SEEING a singer making eye contact with their audience while actually singing, whether in recital or opera, is to see an artiste pursuing am obvious route of communication open to them. To see an instrumentalist doing so is rare and quite arresting.
With fingering to co-ordinate while reading chamber music, and fellow ensemble members to watch and play together with, to one to see, for instance, for a string quartet member look up and out at the audience would be risky and possibly even a dereliction of duty.
But in a piano trio things are slightly different. Each player has a larger proportion of the music on their shoulders and can come quickly under the spotlight bearing alone an important theme or statement. And if you are a cellist it is conceivable that you can do what the Aquinas Piano Trio’s Katherine Jenkinson did several times in the Corn Exchange on Sunday.
Conveying a melody while being accompanied by violinist Ruth Rogers and pianist Martin Cousin, she gazed at the ranks of listeners as she made her instrument sing to them. Needless to say, she connected, and with what was another excellent attendance at the latest monthly Coffee Concert given by the Strings Attached Society with Brighton Dome.
A crisp November morning released radiant and warming full sunlight into the Corn Exchange to add feel-good to a special voltage switched on as The Aquinas took the stage and unleashed a programme of three works in a minor key of intensity, excitement and breadth.
They hit us straightway in the heart with Rachmaninov’s posthumous and deeply attractive Trio élégiaque No 1, which establishes a richly portentous mood in G minor.
Then the second of Mendelssohn’s three piano trios, the one on C minor Opus 66, written two years before his death, with four masterly movements. The two composers’ descriptive directions amply forewarned of the power of what the Aquinas was laying before us: elegy, energy, fire, expressiveness, very fast, very quick, passionately.
After the interval Dvorak’s instructions were less specific in his third trio, in F minor Opus 65 — Brahmsian in key, Brahmsian in some of its utterances — but the insistence and beauty of the music on offer did not relent.
The Aquinas were rightly brought back for an encore and at last hit a major key (D) with the Scherzo from Mendelssohn’s first Trio. Like the Scherzo already heard in the Mendelssohn C minor work, this was the German at his most irrestistible. Yet another secret window on magical fairy-world mode with creatures flying, flirting and flitting like butterflies and moths with seemingly the speed of fireflies and bees.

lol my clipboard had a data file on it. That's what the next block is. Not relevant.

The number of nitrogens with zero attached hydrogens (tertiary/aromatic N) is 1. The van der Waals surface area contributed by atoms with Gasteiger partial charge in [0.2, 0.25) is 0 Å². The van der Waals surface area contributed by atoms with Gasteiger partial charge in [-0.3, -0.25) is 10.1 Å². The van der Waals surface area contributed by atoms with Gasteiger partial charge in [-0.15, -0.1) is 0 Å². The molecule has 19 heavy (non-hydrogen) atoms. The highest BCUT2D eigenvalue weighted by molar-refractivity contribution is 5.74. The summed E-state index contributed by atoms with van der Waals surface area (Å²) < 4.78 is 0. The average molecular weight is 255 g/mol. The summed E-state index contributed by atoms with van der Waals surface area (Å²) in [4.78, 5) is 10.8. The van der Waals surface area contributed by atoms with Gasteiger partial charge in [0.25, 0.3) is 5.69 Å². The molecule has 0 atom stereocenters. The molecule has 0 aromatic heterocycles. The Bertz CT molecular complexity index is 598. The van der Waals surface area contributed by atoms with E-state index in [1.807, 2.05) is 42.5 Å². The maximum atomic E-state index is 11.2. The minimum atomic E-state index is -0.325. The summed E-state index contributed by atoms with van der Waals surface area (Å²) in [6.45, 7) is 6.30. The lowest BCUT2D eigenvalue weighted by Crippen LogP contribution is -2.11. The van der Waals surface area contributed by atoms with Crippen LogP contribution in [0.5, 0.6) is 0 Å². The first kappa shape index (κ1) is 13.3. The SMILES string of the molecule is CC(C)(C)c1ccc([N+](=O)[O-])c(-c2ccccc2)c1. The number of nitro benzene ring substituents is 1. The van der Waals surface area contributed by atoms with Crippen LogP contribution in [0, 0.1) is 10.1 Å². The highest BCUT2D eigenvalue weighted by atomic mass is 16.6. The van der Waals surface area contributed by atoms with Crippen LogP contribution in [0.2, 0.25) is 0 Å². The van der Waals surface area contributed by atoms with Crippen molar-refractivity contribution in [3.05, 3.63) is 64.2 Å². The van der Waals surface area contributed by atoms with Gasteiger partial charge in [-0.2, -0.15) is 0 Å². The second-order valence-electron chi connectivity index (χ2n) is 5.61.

The final mercurial and hushed bars sent the Aquinas deftly but brilliantly away and into the dressing room, after which they joined the audience meeting in the Dome lounge to share their exhilaration.
Remember the name, Aquinas Piano Trio. They came to us and sped through our morning like a Golden Arrow Express. The programme was superbly chosen, the execution dazzling and totally assured, the rewards to the listener simply tingling.
The long-haired women look like Wagnerian heroines, Jenkinson’s straight, Rogers’ wavy and crimped. Even Cousin, a Scot from Alloa, has a pony tail. They have solo careers, unsurprisingly, given their individual accomplishment within the Trio. Cousins, for instance, will soon give a solo recital and then on another day perform Mozart’s later concerto in A in the Royal Festival Hall with the Mozart Festival Orchestra—and in full 18th Century Rococo costume, to boot, with breeches, stockings and periwig.
The modern classical musician’s life brings fun engagements like this. But in between their bread and butter individual work, stardom in the chamber music world seems to be inviting this Aquinas Piano Trio forward. The sum of their parts sits comfortably in that category and stands ready.
Next Coffee Concert: The Dome’s resident Heath String Quartet on Sunday December 16 (11am) with quartets by Mozart (Eb major K428) and Tchaikovsky (No 3 in Eb minor Opus 30). Book on 01273 709709.